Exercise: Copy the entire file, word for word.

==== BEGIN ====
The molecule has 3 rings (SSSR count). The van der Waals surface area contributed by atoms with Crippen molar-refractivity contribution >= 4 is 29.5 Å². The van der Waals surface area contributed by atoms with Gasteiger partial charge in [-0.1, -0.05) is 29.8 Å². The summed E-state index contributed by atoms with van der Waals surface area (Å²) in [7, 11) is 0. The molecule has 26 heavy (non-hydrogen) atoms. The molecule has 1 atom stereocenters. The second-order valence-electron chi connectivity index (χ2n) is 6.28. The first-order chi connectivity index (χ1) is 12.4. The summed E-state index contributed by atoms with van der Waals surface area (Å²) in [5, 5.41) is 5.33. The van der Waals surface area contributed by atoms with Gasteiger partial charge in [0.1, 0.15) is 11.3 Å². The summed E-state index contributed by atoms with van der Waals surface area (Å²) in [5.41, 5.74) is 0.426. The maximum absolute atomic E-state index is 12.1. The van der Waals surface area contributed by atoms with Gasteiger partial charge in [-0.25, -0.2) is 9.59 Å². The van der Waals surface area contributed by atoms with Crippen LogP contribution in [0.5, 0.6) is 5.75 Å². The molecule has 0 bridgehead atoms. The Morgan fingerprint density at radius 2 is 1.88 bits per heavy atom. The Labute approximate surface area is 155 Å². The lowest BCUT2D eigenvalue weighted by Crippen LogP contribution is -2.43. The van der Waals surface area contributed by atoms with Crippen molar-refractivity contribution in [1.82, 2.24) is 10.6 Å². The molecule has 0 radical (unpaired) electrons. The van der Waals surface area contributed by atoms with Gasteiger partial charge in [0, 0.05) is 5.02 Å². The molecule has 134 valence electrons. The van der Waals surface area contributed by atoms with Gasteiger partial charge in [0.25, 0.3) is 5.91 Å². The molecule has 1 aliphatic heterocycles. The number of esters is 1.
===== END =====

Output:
The molecule has 3 rings (SSSR count). The van der Waals surface area contributed by atoms with Crippen molar-refractivity contribution >= 4 is 29.5 Å². The van der Waals surface area contributed by atoms with Gasteiger partial charge in [-0.1, -0.05) is 29.8 Å². The summed E-state index contributed by atoms with van der Waals surface area (Å²) in [7, 11) is 0. The molecule has 26 heavy (non-hydrogen) atoms. The molecule has 1 atom stereocenters. The second-order valence-electron chi connectivity index (χ2n) is 6.28. The first-order chi connectivity index (χ1) is 12.4. The summed E-state index contributed by atoms with van der Waals surface area (Å²) in [5, 5.41) is 5.33. The van der Waals surface area contributed by atoms with Gasteiger partial charge in [0.1, 0.15) is 11.3 Å². The summed E-state index contributed by atoms with van der Waals surface area (Å²) in [5.41, 5.74) is 0.426. The maximum absolute atomic E-state index is 12.1. The van der Waals surface area contributed by atoms with Gasteiger partial charge in [-0.25, -0.2) is 9.59 Å². The van der Waals surface area contributed by atoms with Crippen LogP contribution in [0.5, 0.6) is 5.75 Å². The molecule has 0 bridgehead atoms. The Morgan fingerprint density at radius 2 is 1.88 bits per heavy atom. The Labute approximate surface area is 155 Å². The lowest BCUT2D eigenvalue weighted by Crippen LogP contribution is -2.43. The van der Waals surface area contributed by atoms with Crippen molar-refractivity contribution in [1.82, 2.24) is 10.6 Å². The molecule has 0 radical (unpaired) electrons. The van der Waals surface area contributed by atoms with Gasteiger partial charge in [0, 0.05) is 5.02 Å². The molecule has 134 valence electrons. The van der Waals surface area contributed by atoms with Gasteiger partial charge in [0.25, 0.3) is 5.91 Å². The molecule has 1 aliphatic heterocycles. The number of esters is 1.